1st Powered Flight…??
May 15, 1902: Lyman Gilmore – First Person to Fly a Powered Craft…or not?
Lyman Wiswell Gilmore, Jr. was an aviation pioneer. Lyman built a steam-powered airplane and may have flown it on May 15, 1902. 1 year and 7 months before Wright Bros, Gilmore made a downhill take off, flew 3 miles and returned. Proofs of his claim were lost in a 1935 hangar fire.
There are photographs from 1898 showing Gilmore’s machine, but none showing it in the air. The claims of the aircraft achieving flight are unconfirmed, and given the weight evident by the grounded aircraft photos, the possibility of flight is disputed.
Historians who have attempted to write about Lyman Gilmore, Jr. have done so with mixed feelings of admiration and frustration. Those who talked with Lyman often could not distinguish truth from fantasy and, as Kenneth Johnston wrote, “the extreme secrecy with which he (Lyman) cloaked his early activities has limited his fame and prevented any detailed verification.”
Lyman Gilmore, Jr. was born on June 11, 1874, at Beaver Creek, Thurston County, in the State of Washington. He had three sisters and seven brothers. Lyman’s enchantment with birds in flight, and his experiments with handmade bird-like objects, caused his father to refer to his son’s fascination with mechanical flight as “tomfoolery”
Gilmore moved to Red Bluff, California early in the 1890’s where he built a glider with a eighteen-foot wing span. Towed by a horse, the glider flew, but when the horse realized what was above, it bolted.
From the time Gilmore left Red Bluff and arrived in Grass Valley in the early 1900’s he was busy with gold mining and aeronautical experiments. These years are shrouded in mystery. Lyman continually improved the design and balance of his small model aircraft. And it is interesting that Gilmore was awarded two patents for steam engines, the first of which was submitted in 1902.
Eyewitnesses do not exist to verify any heavier than air flights during 1902. But two large and comparatively advanced aircraft that Lyman built in 1908 compel the curious to speculate on earlier experiments with smaller aircraft.
The two 1908 aircraft and their hanger comprised the Gilmore Aerodrome. These aircraft were startling revelations to the aeronautical engineers who saw the airplanes before they burned up in 1935. The small monoplane flew only short hops. Some believe that a more experienced pilot might have gotten the plane into a sustained flight.
The larger plane was incredible. While it was not flown or tested, the machine was designed much like passenger planes that wouldn’t appear for twenty-five years. The plane, with its closed cabin fuselage, weighed more than 1,600 pounds. It appeared that the inventor was far ahead of his contemporaries in aircraft design and instrumentation.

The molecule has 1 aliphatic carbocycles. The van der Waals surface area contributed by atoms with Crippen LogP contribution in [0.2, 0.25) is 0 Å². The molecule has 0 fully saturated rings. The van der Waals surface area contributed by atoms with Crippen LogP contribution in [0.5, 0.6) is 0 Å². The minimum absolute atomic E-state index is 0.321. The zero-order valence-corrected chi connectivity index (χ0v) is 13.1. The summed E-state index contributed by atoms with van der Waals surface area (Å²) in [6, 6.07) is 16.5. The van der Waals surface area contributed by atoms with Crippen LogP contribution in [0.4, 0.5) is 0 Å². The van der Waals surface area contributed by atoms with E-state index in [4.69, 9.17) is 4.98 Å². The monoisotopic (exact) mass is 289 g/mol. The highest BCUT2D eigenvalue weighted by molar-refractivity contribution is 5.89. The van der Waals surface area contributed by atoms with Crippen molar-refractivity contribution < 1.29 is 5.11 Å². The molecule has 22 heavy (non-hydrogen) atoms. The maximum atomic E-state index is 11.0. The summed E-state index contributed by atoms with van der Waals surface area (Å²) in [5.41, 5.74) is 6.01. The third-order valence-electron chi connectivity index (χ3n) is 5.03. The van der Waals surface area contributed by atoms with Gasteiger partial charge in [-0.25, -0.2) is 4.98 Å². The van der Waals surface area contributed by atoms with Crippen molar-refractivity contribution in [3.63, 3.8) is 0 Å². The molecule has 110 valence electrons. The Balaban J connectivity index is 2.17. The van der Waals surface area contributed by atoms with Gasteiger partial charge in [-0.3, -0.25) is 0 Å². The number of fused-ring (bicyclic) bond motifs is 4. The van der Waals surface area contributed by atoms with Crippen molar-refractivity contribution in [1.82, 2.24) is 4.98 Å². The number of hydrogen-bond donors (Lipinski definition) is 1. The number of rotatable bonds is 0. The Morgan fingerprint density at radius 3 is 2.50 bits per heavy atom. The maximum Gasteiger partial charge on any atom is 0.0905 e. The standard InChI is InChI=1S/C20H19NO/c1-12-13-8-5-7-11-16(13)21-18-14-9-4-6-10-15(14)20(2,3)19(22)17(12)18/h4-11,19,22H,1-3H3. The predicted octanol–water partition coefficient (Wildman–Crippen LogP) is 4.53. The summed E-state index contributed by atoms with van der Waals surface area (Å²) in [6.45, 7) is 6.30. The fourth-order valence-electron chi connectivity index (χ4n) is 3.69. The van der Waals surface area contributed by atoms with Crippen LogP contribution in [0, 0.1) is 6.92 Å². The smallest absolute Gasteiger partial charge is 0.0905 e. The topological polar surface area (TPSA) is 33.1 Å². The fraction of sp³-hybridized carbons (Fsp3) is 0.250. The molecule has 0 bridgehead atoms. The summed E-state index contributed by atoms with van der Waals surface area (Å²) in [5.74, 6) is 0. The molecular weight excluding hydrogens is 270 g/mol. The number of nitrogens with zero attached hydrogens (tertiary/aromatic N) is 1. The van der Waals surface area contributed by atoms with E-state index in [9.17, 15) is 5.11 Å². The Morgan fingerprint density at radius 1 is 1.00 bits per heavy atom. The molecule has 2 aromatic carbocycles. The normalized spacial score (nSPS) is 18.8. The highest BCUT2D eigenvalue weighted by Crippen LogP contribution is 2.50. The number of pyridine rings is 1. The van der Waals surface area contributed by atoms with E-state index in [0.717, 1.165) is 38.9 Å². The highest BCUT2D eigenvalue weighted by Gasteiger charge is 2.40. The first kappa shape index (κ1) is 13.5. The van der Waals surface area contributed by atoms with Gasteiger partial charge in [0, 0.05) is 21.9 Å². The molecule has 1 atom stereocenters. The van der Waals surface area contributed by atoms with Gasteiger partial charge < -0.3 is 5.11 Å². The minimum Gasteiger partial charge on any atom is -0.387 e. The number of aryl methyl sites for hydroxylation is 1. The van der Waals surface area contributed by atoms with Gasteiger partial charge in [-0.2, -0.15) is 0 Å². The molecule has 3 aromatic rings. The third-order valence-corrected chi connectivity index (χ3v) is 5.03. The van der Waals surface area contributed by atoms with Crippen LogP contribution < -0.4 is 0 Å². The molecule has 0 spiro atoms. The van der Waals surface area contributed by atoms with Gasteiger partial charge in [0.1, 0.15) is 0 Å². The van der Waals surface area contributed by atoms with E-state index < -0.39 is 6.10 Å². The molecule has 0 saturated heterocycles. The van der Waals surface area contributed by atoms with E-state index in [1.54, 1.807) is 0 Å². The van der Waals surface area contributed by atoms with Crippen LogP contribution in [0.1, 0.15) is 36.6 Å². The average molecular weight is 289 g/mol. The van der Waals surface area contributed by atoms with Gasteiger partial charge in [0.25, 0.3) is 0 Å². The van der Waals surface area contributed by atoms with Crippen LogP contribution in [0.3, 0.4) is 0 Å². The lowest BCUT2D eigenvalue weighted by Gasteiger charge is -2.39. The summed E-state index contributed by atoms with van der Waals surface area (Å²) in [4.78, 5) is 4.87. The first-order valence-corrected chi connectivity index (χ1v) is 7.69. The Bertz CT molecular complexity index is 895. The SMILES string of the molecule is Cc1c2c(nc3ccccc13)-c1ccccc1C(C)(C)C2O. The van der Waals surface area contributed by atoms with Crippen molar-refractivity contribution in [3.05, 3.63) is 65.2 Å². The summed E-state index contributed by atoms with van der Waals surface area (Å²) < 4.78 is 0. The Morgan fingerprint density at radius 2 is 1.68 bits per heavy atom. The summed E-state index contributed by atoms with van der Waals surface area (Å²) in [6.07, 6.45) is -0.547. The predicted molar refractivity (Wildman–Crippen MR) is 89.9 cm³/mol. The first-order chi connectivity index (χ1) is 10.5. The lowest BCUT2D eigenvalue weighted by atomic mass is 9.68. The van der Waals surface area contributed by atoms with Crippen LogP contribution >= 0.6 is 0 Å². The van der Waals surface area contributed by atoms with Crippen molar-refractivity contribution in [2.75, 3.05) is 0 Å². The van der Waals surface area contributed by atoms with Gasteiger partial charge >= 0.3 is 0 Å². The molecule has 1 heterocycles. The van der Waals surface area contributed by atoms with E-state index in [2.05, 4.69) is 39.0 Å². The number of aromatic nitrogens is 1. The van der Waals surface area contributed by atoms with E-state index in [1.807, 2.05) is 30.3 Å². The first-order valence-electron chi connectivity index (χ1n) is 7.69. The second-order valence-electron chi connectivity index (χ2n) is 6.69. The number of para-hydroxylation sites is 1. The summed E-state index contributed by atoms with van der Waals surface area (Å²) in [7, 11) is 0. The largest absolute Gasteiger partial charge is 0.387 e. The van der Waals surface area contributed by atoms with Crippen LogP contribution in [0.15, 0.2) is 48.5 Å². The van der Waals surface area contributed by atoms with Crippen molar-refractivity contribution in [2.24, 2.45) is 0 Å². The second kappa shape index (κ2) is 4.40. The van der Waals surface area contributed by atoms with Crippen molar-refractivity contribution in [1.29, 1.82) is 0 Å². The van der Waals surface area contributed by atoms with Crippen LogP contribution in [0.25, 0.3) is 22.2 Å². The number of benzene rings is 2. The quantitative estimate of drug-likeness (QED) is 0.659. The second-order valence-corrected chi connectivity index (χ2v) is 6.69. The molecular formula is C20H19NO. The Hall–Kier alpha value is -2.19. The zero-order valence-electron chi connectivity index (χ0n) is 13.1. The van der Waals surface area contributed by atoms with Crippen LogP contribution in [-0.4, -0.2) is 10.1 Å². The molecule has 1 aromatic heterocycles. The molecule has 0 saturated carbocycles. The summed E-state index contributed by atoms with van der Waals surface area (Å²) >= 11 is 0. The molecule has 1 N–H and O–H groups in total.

Lyman Gilmore did not confine his technical activities to airplane construction. He is said to have developed one of the earliest versions of a rotary snowplow during the 1900’s, an experience that may have generated his life-long distrust of those interested in his inventions. A company offered him $10,000 for the rights to produce the snowplow. When Lyman held out for $20,000, the company ignored the inventor’s response and developed a prototype based on the same ideas.
In 1935, Lyman’s airplane hanger and the two aging monoplanes were destroyed by fire. The printed story indicated accidental causes, but another version hinted that the fire was retribution for a dead dog ostensibly shot by Gilmore. The fire cancelled plans to exhibit the larger monoplane at the World Fair in Chicago.
Like three other of his brothers, Lyman never married. Late in his life he was set upon in his small cold cabin by murderous thieves who had come to relieve him of his supposed cache of gold. He was very ill at the time and managed to convince them that he was, in fact, without any funds of any sort, gold or currency.
In much of his aeronautical work, Gilmore was ably assisted by his brother, Charles. He continued to work on drawing of aero planes until his death in the Nevada County (California) Hospital on February 18, 1951.
According to his grandniece, Caroline Boudreaux Sullivan, and his niece, Gilmore thought of himself as an engineer rather than an aviator. Caroline Boudreaux Sullivan’s Mother (Lyman Gilmore, Jr.’s, niece) recalls that he neither shaved nor cut his hair nor bathed, for he believed if he did so, he would “diminish his strength and vitality.”
Lyman died in the Nevada City hospital on February 18, 1951. Before his death the hospital cut his hair, shaved his beard, and burned his old overcoat, all of which Lyman maintained were essential to protect him from disease. In his will Lyman requested his executors to distribute his estate “in such a manner as will promote the knowledge and science of mechanical engineering.”
First Flight Attempts & Other Goofy Flying Machines
Vintage Film circa 1931